Last month, it was reported that Mayor Michelle Wu is accelerating plans to propose a form of rent control in Boston. Rent control, or rent stabilization was a core part of Wu’s mayoral campaign in 2021. Last week, Wu officially filed her proposal with the City Council.
Now, prominent members of the real estate industry are amplifying their opposition to the idea. The Greater Boston Real Estate Board began a major campaign to fight rent control this week by reaching out to Boston residents directly.
The campaign, dubbed “Rent Control Hurts Housing,” is looking to reach members of the public through a coordinated blitz of text messages, direct mail, and digital videos. Phone banks are being assembled to connect residents with Boston City Council members, and people are being asked to send pre-written messages to Wu and the councilors urging them to move in a different direction.
The campaign centers on claims that rent control leads to a decrease in housing supply and a subsequent increase in housing costs.
“Rent control is a failed policy solution that won’t help the dire need to create housing in Boston and across the Commonwealth. Rent control, also known as rent stabilization, has been shown to decrease housing production of future units, as well as discourage upkeep and maintenance of controlled units,” GBREB CEO Greg Vasil said in a statement last month.
Vasil also said that limiting construction would make the city’s housing crisis worse, and that rent control would limit property tax collections for a city that “heavily depends” on them as a source of revenue.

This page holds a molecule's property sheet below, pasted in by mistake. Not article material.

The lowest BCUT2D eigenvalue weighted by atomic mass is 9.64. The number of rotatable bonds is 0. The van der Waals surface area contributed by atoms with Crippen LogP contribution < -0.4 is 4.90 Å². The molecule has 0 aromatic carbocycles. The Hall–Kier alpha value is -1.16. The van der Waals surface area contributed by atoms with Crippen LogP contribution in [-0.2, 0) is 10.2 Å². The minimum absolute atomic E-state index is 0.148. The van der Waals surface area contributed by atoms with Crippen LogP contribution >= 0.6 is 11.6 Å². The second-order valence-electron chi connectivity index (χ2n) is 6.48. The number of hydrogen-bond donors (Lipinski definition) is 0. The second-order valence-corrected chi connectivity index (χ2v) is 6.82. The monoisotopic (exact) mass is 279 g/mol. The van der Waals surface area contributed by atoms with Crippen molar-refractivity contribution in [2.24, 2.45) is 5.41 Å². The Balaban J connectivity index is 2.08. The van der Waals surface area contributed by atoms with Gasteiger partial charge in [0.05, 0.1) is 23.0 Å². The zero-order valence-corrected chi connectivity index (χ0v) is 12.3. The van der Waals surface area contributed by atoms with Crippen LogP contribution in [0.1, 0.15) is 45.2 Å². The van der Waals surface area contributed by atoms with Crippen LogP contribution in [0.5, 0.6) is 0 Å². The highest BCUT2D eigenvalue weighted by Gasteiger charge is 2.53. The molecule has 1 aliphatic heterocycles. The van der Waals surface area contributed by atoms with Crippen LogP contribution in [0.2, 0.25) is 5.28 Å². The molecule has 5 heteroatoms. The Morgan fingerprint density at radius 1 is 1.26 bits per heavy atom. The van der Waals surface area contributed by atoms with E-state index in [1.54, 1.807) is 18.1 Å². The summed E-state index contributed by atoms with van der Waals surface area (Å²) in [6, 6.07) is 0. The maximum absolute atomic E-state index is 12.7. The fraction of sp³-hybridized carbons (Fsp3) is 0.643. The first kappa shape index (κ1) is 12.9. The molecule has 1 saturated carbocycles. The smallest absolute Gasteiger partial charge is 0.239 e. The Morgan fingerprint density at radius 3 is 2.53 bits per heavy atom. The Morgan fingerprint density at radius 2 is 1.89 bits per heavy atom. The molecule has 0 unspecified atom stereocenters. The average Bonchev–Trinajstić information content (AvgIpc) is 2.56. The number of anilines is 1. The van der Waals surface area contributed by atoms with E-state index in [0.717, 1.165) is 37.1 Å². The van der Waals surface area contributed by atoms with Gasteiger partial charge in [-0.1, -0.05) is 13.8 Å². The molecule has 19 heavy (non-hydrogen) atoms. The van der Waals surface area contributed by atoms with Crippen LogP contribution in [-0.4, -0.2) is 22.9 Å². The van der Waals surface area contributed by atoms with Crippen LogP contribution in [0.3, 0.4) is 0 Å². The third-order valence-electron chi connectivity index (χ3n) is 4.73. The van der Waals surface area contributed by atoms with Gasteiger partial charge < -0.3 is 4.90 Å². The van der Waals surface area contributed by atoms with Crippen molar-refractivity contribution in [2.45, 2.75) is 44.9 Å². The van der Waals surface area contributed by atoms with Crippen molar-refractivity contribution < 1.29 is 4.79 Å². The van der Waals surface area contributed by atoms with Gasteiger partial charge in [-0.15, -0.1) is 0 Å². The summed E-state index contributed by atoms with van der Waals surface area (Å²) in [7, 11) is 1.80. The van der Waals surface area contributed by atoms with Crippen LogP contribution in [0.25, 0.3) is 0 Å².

Wu’s plan would allow landlords to increase rent by 6% plus the consumer price index, which measures inflation. The total increase could not exceed 10% in a year, and tenants would be protected by a “just cause” eviction ordinance. Owner-occupied properties with six units or fewer would be exempt, as would new apartment buildings during their first 15 years after receiving a certificate of occupancy.
“Tenants in Boston are often victim to steep rent increases, making it impossible for them to stay in their homes,” Wu wrote in a letter to the City Council. “In 2022, advertised rents across the city increased by 14 percent, while several neighborhoods saw increases in excess of 20 percent.”
If the City Council does eventually sign off on Wu’s plan, lawmakers on Beacon Hill would assess it next. If the plan clears that hurdle, Gov. Maura Healey would still have to sign off on it before the plan officially becomes law.
Massachusetts residents voted to eliminate rent control throughout the state in 1994. At the time, rent control policies were only in place in Boston, Cambridge, and Brookline.
After taking office, Wu formed a Rent Stabilization Advisory Committee to study possible plans for the city.
In a 2021 survey of registered voters, 59% of respondents said that they would “strongly” support “rent control to prevent landlords from raising rents too much.”
The GBREB is currently planning to spend just under $400,000 on its campaign opposing rent control, The Boston Globe reported. Organizers are leaving open the possibility of spending more if the proposal advances to the Legislature. National real estate industry affiliates are helping the GBREB fund the campaign.
“It’s really important to go out and try to reach as many voters in the city of Boston to make sure that they fully become aware and understand what’s going on with this policy,” Vasil told the Globe.
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